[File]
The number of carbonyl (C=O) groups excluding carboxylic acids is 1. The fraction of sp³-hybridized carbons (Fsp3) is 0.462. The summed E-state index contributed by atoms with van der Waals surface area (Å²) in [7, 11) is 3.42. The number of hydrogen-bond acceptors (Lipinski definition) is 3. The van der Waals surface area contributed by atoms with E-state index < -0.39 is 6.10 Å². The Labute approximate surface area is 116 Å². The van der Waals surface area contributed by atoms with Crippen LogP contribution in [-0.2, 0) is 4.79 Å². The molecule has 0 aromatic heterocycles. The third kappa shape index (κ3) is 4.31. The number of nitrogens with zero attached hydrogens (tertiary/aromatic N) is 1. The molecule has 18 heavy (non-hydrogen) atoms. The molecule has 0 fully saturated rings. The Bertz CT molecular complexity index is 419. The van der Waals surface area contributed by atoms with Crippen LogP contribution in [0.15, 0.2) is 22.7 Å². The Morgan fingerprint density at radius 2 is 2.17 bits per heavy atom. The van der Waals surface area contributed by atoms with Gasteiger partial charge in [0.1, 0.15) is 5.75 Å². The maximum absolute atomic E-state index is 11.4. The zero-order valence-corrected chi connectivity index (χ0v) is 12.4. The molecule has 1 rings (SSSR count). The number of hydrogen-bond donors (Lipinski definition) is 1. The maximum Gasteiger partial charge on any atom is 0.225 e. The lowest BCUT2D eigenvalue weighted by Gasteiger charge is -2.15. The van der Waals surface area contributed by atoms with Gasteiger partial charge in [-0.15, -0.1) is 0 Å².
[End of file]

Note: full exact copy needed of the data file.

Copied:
The number of carbonyl (C=O) groups excluding carboxylic acids is 1. The fraction of sp³-hybridized carbons (Fsp3) is 0.462. The summed E-state index contributed by atoms with van der Waals surface area (Å²) in [7, 11) is 3.42. The number of hydrogen-bond acceptors (Lipinski definition) is 3. The van der Waals surface area contributed by atoms with E-state index < -0.39 is 6.10 Å². The Labute approximate surface area is 116 Å². The van der Waals surface area contributed by atoms with Crippen LogP contribution in [-0.2, 0) is 4.79 Å². The molecule has 0 aromatic heterocycles. The third kappa shape index (κ3) is 4.31. The number of nitrogens with zero attached hydrogens (tertiary/aromatic N) is 1. The molecule has 18 heavy (non-hydrogen) atoms. The molecule has 0 fully saturated rings. The Bertz CT molecular complexity index is 419. The van der Waals surface area contributed by atoms with Crippen LogP contribution in [0.15, 0.2) is 22.7 Å². The Morgan fingerprint density at radius 2 is 2.17 bits per heavy atom. The van der Waals surface area contributed by atoms with Gasteiger partial charge in [0.1, 0.15) is 5.75 Å². The maximum absolute atomic E-state index is 11.4. The zero-order valence-corrected chi connectivity index (χ0v) is 12.4. The molecule has 1 rings (SSSR count). The number of hydrogen-bond donors (Lipinski definition) is 1. The maximum Gasteiger partial charge on any atom is 0.225 e. The lowest BCUT2D eigenvalue weighted by Gasteiger charge is -2.15. The van der Waals surface area contributed by atoms with Gasteiger partial charge in [-0.15, -0.1) is 0 Å².